This section is from the book "Complete Self-Instructing Library Of Practical Photography", by J. B. Schriever. Also available from Amazon: Complete Self-Instructing Library Of Practical Photography.
(See Potassium Hydroxide.)
A mineral. Fresh cut surface has silvery luster, rapidly passing to bluish or gray. Caution. Keep covered with benzene or other liquid free from oxygen. Salts of potassium in combination with carbonate are often used as an accelerator in various developing formulae.
Colorless, transparent or translucent crystals, or white powder; slightly alkaline; saline taste. Soluble in about 3 parts water, almost insoluble in alcohol. Often sold as potassium carbonate, but is less soluble in water and less alkaline.
K,Cr2O7 - V.
Bichromate of Potash, Potassium Dichromate, Red Chromate of Potash. Large, orange-red, translucent crystals; bitter, metallic taste. Soluble in 10 parts water. Use. When in contact with gelatin or other organic matter it is decomposed by light and renders the gelatin insoluble and incapable of absorbing water. For this reason it is the foundation of a number of photographic printing processes, such as the carbon process.
KBr - I; II; IV.
White, granular powder, or medium-size crystals; pungent, saline taste. Soluble in about 1.5 parts water, in 180 parts alcohol, in less than 1 part boiling water, in 16 parts boiling alcohol. Used largely in the manufacture of bromide emulsion; also as a restrainer in alkaline developer for both plates and paper. A 10% solution is usually employed for this latter purpose.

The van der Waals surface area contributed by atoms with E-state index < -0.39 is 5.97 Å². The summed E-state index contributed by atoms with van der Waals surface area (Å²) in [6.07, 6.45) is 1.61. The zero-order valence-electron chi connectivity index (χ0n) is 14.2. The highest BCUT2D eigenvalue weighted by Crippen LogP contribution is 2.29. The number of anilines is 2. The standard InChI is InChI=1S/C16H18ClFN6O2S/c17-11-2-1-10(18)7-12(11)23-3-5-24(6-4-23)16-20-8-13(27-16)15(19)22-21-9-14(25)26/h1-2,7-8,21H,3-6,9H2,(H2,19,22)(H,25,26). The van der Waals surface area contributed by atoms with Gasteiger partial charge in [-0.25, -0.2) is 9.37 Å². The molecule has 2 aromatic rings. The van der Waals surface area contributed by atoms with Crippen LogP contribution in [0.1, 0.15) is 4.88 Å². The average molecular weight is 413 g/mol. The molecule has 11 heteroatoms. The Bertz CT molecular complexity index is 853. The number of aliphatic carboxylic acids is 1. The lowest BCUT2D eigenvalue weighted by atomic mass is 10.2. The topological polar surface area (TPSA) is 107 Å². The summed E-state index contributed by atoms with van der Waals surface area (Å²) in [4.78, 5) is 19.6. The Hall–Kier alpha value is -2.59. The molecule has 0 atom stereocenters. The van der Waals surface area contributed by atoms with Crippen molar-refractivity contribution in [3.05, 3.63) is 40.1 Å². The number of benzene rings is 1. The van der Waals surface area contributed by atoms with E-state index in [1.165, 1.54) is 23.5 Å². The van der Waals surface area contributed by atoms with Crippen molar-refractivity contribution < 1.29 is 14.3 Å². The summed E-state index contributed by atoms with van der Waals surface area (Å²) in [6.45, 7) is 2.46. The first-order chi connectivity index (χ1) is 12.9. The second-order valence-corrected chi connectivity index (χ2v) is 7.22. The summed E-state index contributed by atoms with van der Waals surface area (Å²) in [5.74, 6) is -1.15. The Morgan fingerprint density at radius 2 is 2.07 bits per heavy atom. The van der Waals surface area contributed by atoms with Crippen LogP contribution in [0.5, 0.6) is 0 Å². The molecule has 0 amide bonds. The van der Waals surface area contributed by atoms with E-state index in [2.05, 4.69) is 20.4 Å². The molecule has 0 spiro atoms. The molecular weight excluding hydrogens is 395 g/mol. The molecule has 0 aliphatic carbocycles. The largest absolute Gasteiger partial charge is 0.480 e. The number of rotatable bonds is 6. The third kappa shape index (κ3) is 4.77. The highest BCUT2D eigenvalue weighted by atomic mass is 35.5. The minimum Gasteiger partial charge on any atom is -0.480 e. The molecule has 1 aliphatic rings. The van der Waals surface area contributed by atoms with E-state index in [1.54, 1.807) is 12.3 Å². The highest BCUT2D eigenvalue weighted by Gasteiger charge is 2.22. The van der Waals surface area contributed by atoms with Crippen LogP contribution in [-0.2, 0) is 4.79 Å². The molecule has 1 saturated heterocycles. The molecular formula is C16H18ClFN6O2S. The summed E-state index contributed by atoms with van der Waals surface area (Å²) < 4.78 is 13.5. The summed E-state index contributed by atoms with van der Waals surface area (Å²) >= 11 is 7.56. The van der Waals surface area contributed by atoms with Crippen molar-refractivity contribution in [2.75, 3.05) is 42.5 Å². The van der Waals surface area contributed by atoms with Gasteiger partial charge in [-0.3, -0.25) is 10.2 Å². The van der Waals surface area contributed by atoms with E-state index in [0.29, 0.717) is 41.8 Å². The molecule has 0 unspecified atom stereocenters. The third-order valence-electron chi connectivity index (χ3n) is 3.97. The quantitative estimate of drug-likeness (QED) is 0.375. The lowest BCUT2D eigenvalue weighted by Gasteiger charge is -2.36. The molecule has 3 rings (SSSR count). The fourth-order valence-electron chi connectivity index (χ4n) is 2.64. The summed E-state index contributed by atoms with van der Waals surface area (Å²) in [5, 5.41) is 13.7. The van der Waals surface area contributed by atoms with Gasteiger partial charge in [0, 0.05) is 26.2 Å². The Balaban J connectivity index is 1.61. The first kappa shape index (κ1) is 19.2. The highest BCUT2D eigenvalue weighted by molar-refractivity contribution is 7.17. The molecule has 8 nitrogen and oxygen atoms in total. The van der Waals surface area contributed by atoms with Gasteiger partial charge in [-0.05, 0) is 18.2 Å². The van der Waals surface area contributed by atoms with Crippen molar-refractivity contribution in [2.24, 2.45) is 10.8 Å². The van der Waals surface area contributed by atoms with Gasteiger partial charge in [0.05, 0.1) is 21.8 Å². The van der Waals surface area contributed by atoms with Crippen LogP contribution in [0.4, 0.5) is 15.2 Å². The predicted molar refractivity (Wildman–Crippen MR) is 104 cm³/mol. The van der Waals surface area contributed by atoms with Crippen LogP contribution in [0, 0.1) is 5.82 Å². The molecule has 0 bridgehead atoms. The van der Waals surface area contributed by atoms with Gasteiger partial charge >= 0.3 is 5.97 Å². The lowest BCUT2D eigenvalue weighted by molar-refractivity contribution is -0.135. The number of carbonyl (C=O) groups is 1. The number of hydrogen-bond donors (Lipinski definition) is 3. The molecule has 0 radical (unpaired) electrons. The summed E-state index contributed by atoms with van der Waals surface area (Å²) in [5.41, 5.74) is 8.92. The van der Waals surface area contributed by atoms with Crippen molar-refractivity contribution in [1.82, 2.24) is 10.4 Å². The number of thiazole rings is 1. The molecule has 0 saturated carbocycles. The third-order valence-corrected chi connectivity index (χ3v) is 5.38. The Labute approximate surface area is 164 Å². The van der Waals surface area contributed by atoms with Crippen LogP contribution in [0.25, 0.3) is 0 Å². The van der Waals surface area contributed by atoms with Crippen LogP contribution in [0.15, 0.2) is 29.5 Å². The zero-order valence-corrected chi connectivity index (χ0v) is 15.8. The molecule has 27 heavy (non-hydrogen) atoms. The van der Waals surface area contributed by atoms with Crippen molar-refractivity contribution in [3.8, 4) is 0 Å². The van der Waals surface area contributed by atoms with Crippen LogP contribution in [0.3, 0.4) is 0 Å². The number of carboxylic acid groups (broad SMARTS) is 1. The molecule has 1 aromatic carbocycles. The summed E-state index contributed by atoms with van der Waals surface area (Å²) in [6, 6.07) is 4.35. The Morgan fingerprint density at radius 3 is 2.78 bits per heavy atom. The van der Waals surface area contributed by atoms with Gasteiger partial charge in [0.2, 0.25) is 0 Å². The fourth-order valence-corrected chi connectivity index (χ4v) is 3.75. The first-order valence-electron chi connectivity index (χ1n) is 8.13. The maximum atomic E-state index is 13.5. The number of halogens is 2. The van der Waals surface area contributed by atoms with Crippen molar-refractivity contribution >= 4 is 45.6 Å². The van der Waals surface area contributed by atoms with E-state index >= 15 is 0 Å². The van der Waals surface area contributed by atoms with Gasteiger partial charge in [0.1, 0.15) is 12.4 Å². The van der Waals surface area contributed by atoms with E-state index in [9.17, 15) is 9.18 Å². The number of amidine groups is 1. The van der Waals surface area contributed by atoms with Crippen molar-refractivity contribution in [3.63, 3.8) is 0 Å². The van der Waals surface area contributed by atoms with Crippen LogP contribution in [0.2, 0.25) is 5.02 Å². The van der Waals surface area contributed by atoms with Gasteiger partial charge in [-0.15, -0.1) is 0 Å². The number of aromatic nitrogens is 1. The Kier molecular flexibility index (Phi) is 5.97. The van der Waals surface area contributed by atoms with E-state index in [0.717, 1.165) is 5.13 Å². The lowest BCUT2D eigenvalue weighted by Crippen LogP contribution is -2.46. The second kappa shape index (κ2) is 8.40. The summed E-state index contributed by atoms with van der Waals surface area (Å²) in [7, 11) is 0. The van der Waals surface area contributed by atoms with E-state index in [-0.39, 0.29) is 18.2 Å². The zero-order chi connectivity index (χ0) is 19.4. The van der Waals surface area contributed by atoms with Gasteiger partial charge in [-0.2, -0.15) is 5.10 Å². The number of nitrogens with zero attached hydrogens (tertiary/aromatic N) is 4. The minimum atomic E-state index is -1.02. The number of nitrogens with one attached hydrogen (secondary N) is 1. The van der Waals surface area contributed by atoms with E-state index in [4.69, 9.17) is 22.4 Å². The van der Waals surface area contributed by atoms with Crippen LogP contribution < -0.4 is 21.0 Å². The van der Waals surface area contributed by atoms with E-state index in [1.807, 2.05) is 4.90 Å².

(See Potassium Hydroxide.)
K2CO3 - II; IV. Salts of Tartar. White, deliquescent, granular powder; very soluble in water. Used as an accelerator in various developing formulae.
Colorless, lusterless, tabular crystals. Soluble in 16 parts of cold, and 12 parts of boiling, water, and in 13 parts of 85% alcohol; practically insoluble in absolute alcohol and in ether. Used in the platinum process for increasing the depth of contrast; also used in flashlight compounds.
Colorless, cubical crystals, or white, crystalline powder. Soluble in 3 parts of cold, but not soluble in boiling, water. Insoluble in alcohol or ether. Use. Added to the ferrous oxalate developer as a means of obtaining sepia tones with bromide paper prints.
Platinum and Potassium Chloride (Platinous). Ruby-red crystals. Soluble in water. Used in sensitizing platinum paper, also in acid toning bath.
K3C6H5O7 + H2O.
Colorless crystals, or white, deliquescent powder; cooling, saline taste. Very soluble in water; slightly soluble in alcohol. Used occasionally in developing solutions.
White, amorphous, deliquescent pieces. Soluble in 2 parts of water, and readily in boiling 65% alcohol. POISON. Used largely as a fixing agent in the collodion process. Unsuitable for gelatin plates, as it tends to dissolve gelatin.